The prophets of the disappearance of religion seem to have proven themselves to be false prophets. Even though the world is becoming richer, religion seems to be getting stronger. The United States is the richest and most technologically advanced society in the world, and religion shows no signs of disappearing on these shores. China and India are growing in affluence, and the Chinese government is not exactly hospitable to religion, yet religious belief and practice continue to be strong in both countries. Europe's best chance to grow in the future seems to be to import more religious Muslims. While Islam spreads in Europe and elsewhere, Christianity is spreading even faster in Africa, Asia and South America. Remarkably, Christianity will soon become a non-Western religion with a minority presence among Europeans.

My conclusion is that it is not religion but atheism that requires a Darwinian explanation. It seems perplexing why nature would breed a group of people who see no purpose to life or the universe, indeed whose only moral drive seems to be sneering at their fellow human beings who do have a sense of purpose. Here is where the biological expertise of Dawkins and his friends could prove illuminating. Maybe they can turn their Darwinian lens on themselves and help us understand how atheism, like the human tailbone and the panda's thumb, somehow survived as an evolutionary leftover of our primitive past.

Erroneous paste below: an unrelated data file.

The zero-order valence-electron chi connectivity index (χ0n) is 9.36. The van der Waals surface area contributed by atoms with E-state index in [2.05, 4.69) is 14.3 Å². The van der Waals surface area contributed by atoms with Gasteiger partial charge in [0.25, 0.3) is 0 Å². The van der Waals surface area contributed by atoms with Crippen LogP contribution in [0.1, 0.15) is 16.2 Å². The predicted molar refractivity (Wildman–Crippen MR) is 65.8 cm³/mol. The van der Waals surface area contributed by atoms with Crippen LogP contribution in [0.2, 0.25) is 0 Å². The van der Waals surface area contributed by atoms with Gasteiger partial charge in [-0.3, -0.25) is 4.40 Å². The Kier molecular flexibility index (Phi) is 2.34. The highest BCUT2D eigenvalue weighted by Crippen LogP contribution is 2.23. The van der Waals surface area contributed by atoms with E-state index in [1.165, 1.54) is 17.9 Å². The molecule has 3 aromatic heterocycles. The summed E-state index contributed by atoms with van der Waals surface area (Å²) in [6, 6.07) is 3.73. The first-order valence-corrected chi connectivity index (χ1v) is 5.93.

Dinesh D'Souza's new book "The Enemy at Home: The Cultural Left and Its Responsibility for 9/11" will be published in January by Doubleday. He is the Rishwain Fellow at the Hoover Institution

16 posted on 10/28/2006 8:38:30 AM PDT by SirLinksalot
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To: bcsco

See Richard Dawkin's explanation of HUMAN RESPONSIBILITY in light of Darwinian Evolution here :

17 posted on 10/28/2006 8:39:40 AM PDT by SirLinksalot
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To: theFIRMbss
Yep. And now he is giving big bucks to Russia

Speaking of Russia, read this :

A Sterile Worldview

Vanishing Russia

By Chuck Colson

Wednesday, October 25, 2006

According to a recent Los Angeles Times article, Russia “has lost the equivalent of a city of 700,000 people every year since the collapse of the Soviet Union in 1991.” We’re talking about the population of San Francisco or Baltimore—a grim reminder of how fruitless some worldviews can be.